Re: RE: NANFA-L--recreational collecting in OK
Mon, 08 Aug 2005 13:11:43 -0500

Hope you guys had fun in the Barron Fork, one of my favorite Oklahoma

In the list of expected species for the Barron Fork, a few names are
incorrect. Dionda nubila should be Notropis nubilus, Notropis pilsbryi
should be Luxilus cardinalis, Hybopsis amblops should be Notropis
amblops, Notropis cornutus should be Luxilus chrysocephalus, Notropis
rubellus should be Notropis percobromus, Chaenobryttus gulosus should
be Lepomis gulosus. The bullhead species listed are in the genus
Ameiurus, not Ictalurus. The correct spelling for the scientific name
of the rock bass is Ambloplites rupestris.

The likelihood of a good many of the other species listed being-in-any
given site on the Barron Fork is vanishingly small. Some have never
been collected in that river, including Fundulus sciadicus and Notropis
girardi. The latter is now restricted in Oklahoma so far as is known
to the South Canadian R. in western and central Oklahoma, and the
former is now known in Oklahoma only from oxbows on Spring Creek
(rediscovered after having been thought extirpated for years), a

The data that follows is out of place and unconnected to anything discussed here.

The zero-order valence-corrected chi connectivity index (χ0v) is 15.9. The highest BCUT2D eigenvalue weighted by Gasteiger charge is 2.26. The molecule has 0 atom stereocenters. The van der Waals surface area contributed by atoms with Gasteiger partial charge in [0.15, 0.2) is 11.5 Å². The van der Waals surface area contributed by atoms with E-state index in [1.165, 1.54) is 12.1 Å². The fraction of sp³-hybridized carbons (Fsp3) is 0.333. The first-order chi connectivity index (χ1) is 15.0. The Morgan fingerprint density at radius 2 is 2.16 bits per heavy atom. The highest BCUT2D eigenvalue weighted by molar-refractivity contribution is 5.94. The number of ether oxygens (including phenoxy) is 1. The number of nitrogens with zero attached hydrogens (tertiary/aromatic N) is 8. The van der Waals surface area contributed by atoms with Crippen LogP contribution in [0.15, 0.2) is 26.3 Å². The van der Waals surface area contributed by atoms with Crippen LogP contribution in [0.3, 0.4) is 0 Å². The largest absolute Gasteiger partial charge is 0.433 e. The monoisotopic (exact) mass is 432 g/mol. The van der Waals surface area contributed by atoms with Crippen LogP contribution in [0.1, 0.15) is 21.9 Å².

tributary of the Neosho R. (known as the Grande River in Oklahoma).
Noturus placidus is unknown from the Illinois R. drainage, and has
probably been extirpated from the Oklahoma portion of the Neosho
drainage. Except for Noturus exilis, several of the other madtoms
listed are rare to extremely rare in the Illinois drainage, and I doubt
finding them in the Barron Fork itself except almost by accident. If
any are found there, they should be deposited-in-the University of
Oklahoma Sam Noble Museum of Natural History and a distribution note
published. Though both bigmouth and black buffalo are reported from
the Illinois R. drainage, neither should be expected in the Barron
Fork. Bigmouth might be found if collection is in the portion of the
river base level with Tenkiller Reservoir. Black buffalo may never
have occurred in the state, but-in-any rate are so rare now as to not
be found in the locations where they were originally thought to occur,
and some suggest that they should be state listed. Except for Moxostoma
erythrurum, the redhorses listed are rare in the Barron Fork.

Campostoma oligolepis, not listed, may occur in the Barron Fork.

David L. McNeely, Ph.D., Professor of Biology
Langston University; P.O. Box 1500
Langston, OK 73050; email:
telephone: (405) 466-6025; fax: 405) 466-3307
home page

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